Employer to Pay for Emotional Distress Triggered by Random Workplace Drug Testing
This week, in Aro v. Legal Recovery Law Offices, Inc., California Court of Appeal affirmed an intentional infliction of emotional distress award in favor of two employees who were pressured into taking a random, “on-demand” drug test.
Prior to the drug test at issue, the employer provided employees a revised 2011 employee manual stating, in pertinent part, that the Company reserves the right to test employees for the use of illegal drugs or alcohol where an employee’s job carriers a risk of injury or accident, or after an accident or probable cause. The Plaintiffs were provided the revised handbook containing the drug test policy by e-mail. However, when they asked what changes were made to the handbook, management advised that they should read it and “figure it out” themselves.
In October 2011, the two Plaintiffs were unexpectedly required, along with all other employees, to take a drug test in a public bathroom. Both Plaintiffs initially resisted consenting to the drug test, at which point they were told that management would “figure out what to do” with them later, and that they would be suspended and sent home in the interim.
The Plaintiffs ultimately agreed to the urine test. During the test, someone watched them in the bathroom. One of the Plaintiffs later complained to management that he felt compelled to consent to the test due to “intimidation,” and that he did not feel comfortable providing the sample because of the “gestapo” posted outside. There was no evidence that the two Plaintiffs were individually suspected of drug use.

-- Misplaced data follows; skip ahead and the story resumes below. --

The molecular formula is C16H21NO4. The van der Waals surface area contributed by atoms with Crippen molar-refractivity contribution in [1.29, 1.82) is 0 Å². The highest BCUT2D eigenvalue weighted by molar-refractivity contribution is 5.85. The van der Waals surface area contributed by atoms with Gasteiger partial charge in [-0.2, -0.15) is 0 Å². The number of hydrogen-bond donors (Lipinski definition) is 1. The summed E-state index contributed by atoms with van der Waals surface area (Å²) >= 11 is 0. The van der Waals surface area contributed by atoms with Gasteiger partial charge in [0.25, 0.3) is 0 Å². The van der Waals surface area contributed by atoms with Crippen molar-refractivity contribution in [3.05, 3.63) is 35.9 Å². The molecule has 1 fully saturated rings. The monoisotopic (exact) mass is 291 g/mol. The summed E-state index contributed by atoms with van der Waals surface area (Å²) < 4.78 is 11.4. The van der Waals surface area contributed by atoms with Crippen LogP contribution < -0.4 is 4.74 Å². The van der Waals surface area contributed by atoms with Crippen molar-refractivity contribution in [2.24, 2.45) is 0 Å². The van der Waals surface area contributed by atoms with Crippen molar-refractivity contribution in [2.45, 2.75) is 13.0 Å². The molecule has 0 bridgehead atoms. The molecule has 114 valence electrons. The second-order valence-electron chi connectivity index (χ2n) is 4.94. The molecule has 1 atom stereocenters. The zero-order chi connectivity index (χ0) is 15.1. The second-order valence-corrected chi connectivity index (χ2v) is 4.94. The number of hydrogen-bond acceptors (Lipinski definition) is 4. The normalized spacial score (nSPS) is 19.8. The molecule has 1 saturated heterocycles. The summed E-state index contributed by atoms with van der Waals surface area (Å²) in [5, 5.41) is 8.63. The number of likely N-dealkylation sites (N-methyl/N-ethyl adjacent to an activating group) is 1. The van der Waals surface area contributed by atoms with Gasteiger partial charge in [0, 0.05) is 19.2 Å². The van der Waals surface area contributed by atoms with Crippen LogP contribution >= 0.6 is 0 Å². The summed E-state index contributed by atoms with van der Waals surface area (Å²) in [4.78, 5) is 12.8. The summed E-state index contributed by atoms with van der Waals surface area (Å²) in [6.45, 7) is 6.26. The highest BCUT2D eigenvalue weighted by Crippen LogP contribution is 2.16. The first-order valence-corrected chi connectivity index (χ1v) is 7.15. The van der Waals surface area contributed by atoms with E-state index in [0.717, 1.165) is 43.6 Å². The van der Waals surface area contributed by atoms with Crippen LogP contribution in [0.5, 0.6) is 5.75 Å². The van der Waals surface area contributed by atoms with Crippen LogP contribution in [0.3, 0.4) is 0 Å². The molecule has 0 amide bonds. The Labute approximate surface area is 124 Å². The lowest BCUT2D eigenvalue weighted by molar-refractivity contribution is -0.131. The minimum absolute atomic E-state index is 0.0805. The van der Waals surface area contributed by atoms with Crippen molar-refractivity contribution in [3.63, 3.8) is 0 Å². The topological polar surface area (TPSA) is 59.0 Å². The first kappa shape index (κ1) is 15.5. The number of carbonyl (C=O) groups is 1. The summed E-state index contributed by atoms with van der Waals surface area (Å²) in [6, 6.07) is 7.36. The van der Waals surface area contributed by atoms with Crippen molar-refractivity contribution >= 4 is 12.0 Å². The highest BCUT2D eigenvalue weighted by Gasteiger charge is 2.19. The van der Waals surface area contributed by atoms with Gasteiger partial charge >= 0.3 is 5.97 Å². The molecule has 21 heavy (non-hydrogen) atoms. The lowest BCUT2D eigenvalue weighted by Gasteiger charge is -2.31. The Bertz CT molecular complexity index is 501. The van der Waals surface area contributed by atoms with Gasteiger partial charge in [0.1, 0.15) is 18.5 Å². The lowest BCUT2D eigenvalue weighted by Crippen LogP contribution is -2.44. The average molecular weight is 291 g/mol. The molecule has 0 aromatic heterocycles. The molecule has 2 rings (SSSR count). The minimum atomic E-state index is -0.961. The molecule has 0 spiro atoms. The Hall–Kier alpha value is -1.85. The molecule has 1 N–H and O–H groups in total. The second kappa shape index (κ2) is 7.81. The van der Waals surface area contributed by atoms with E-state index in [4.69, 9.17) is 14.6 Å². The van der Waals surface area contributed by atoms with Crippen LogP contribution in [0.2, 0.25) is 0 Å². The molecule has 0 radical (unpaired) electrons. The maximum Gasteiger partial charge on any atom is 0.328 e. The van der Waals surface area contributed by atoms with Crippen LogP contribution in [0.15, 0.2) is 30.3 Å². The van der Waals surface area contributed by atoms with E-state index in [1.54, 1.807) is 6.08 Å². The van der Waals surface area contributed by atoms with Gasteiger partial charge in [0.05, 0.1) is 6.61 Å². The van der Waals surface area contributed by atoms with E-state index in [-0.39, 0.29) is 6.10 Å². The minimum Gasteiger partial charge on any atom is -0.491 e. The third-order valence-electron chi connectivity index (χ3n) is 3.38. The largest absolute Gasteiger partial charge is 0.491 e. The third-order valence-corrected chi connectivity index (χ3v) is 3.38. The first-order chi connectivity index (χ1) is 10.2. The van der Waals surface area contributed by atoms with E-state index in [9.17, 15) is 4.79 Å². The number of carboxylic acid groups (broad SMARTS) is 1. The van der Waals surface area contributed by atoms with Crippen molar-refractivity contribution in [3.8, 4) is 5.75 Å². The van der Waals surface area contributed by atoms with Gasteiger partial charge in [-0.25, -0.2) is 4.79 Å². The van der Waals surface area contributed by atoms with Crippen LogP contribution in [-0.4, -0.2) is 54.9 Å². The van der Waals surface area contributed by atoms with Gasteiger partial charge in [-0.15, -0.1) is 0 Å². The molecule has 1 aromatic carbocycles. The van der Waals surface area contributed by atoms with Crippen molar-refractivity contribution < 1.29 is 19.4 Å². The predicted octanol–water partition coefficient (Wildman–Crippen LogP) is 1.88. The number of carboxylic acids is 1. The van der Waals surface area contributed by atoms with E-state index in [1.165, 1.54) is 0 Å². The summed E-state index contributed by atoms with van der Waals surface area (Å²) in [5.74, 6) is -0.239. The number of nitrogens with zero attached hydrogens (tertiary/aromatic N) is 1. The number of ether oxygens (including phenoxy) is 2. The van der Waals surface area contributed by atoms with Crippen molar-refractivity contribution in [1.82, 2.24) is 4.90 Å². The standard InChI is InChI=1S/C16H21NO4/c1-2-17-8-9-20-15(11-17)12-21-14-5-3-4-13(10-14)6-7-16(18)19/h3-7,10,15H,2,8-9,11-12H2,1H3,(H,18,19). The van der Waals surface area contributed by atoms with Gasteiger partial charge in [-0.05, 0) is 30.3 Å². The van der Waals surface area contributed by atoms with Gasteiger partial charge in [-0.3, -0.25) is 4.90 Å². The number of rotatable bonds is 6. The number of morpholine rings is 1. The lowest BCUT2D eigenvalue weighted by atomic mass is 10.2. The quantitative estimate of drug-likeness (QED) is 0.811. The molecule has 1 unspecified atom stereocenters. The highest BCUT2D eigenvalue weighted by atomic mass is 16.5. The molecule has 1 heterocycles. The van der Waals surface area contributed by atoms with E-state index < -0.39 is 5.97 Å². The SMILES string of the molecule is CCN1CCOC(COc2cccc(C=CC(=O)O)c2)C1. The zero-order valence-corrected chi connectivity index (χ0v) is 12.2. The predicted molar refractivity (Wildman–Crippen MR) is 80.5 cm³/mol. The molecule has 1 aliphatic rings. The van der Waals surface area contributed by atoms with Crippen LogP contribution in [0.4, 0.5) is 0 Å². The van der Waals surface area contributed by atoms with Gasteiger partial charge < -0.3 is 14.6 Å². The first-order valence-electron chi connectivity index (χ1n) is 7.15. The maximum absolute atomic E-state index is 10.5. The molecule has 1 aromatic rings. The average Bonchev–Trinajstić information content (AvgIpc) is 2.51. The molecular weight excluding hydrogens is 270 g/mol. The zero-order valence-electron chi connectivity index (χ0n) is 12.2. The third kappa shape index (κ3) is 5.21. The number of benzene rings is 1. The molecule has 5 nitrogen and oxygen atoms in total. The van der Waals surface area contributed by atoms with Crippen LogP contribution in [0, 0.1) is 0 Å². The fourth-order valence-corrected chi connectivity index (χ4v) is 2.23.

The Plaintiffs ultimately sued for breach of implied covenant of good faith and fair dealing and intentional infliction of emotional distress, among other claims. After bench trial, the trial judge awarded the Plaintiffs approximately $15,000 each for noneconomic damages. The employer appealed.
The Court of Appeal affirmed the trial court’s ruling. First, the Court determined that the Workers’ Compensation rules in California do not prevent the Plaintiffs from recovering monetary damages for emotional distress. Generally, an emotional distress claim is preempted if it arose out of the ordinary scope and risks of an employment relationship. The Court reasoned that the random drug test administered in this case violated a fundamental right to privacy, which is protected by the California Constitution, and therefore exceeded the risks and expectations inherent in the employment relationship.
Next, based on the evidence presented at trial, the Court of Appeal concluded that the employer’s conduct was sufficiently extreme and outrageous to constitute an intentional infliction of emotional distress. First, there was no ample notice of a random drug test to the employees, and there was also no individualized suspicion of drug use by the two Plaintiffs. The Plaintiffs were asked to sign a consent form in front of other employees, and were threatened with suspension when they resisted. Moreover, evidence suggests that the Plaintiffs were subjected to the random drug test only after they complained to the employer of unpaid overtime. Finally, Plaintiffs’ testimony created ample evidence that the random drug test caused them to suffer anxiety and humiliation, with one of the Plaintiffs experiencing heightened blood pressure after the test.
In analyzing workplace drug tests, California courts will continue to weigh employees’ privacy interests with the employer’s business necessity for conducting the test. Similarly, random drug tests in California will continue to face heightened scrutiny. Employers should periodically review their drug test policies and consult counsel to ensure compliance with state and local requirements in this regard.